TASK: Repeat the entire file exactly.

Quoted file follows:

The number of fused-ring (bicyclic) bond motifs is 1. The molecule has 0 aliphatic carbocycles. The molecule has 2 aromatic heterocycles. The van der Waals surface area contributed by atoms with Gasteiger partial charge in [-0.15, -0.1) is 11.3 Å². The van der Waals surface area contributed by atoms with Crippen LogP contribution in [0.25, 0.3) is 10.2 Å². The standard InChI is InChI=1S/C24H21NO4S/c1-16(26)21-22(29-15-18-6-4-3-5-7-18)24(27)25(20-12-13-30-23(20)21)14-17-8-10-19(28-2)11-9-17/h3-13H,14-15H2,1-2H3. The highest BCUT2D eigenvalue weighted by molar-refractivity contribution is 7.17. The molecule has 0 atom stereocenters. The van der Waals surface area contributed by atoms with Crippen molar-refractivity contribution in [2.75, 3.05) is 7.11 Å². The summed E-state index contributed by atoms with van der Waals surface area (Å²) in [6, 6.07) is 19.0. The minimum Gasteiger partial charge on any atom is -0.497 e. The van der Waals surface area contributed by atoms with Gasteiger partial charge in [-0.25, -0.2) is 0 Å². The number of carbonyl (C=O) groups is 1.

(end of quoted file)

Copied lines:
The number of fused-ring (bicyclic) bond motifs is 1. The molecule has 0 aliphatic carbocycles. The molecule has 2 aromatic heterocycles. The van der Waals surface area contributed by atoms with Gasteiger partial charge in [-0.15, -0.1) is 11.3 Å². The van der Waals surface area contributed by atoms with Crippen LogP contribution in [0.25, 0.3) is 10.2 Å². The standard InChI is InChI=1S/C24H21NO4S/c1-16(26)21-22(29-15-18-6-4-3-5-7-18)24(27)25(20-12-13-30-23(20)21)14-17-8-10-19(28-2)11-9-17/h3-13H,14-15H2,1-2H3. The highest BCUT2D eigenvalue weighted by molar-refractivity contribution is 7.17. The molecule has 0 atom stereocenters. The van der Waals surface area contributed by atoms with Crippen molar-refractivity contribution in [2.75, 3.05) is 7.11 Å². The summed E-state index contributed by atoms with van der Waals surface area (Å²) in [6, 6.07) is 19.0. The minimum Gasteiger partial charge on any atom is -0.497 e. The van der Waals surface area contributed by atoms with Gasteiger partial charge in [-0.25, -0.2) is 0 Å². The number of carbonyl (C=O) groups is 1.